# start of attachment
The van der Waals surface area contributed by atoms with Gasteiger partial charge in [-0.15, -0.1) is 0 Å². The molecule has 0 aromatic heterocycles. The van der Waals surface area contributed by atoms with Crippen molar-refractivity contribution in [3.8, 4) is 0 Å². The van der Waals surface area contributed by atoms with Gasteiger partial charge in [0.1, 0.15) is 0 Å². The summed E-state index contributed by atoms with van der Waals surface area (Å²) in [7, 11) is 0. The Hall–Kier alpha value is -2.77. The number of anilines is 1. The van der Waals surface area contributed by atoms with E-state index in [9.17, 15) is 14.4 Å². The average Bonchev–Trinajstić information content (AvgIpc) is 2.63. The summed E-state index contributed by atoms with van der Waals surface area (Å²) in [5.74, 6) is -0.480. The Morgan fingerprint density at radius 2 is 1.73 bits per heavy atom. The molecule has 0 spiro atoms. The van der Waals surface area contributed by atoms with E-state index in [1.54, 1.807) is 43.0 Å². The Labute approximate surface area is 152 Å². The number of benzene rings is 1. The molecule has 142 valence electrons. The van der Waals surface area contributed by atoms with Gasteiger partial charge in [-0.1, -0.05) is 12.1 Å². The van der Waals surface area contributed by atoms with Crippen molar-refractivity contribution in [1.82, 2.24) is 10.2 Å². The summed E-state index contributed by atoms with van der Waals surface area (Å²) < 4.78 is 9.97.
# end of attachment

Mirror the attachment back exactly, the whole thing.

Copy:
The van der Waals surface area contributed by atoms with Gasteiger partial charge in [-0.15, -0.1) is 0 Å². The molecule has 0 aromatic heterocycles. The van der Waals surface area contributed by atoms with Crippen molar-refractivity contribution in [3.8, 4) is 0 Å². The van der Waals surface area contributed by atoms with Gasteiger partial charge in [0.1, 0.15) is 0 Å². The summed E-state index contributed by atoms with van der Waals surface area (Å²) in [7, 11) is 0. The Hall–Kier alpha value is -2.77. The number of anilines is 1. The van der Waals surface area contributed by atoms with E-state index in [9.17, 15) is 14.4 Å². The average Bonchev–Trinajstić information content (AvgIpc) is 2.63. The summed E-state index contributed by atoms with van der Waals surface area (Å²) in [5.74, 6) is -0.480. The Morgan fingerprint density at radius 2 is 1.73 bits per heavy atom. The molecule has 0 spiro atoms. The van der Waals surface area contributed by atoms with E-state index in [1.54, 1.807) is 43.0 Å². The Labute approximate surface area is 152 Å². The number of benzene rings is 1. The molecule has 142 valence electrons. The van der Waals surface area contributed by atoms with Gasteiger partial charge in [-0.1, -0.05) is 12.1 Å². The van der Waals surface area contributed by atoms with Crippen molar-refractivity contribution in [1.82, 2.24) is 10.2 Å². The summed E-state index contributed by atoms with van der Waals surface area (Å²) < 4.78 is 9.97.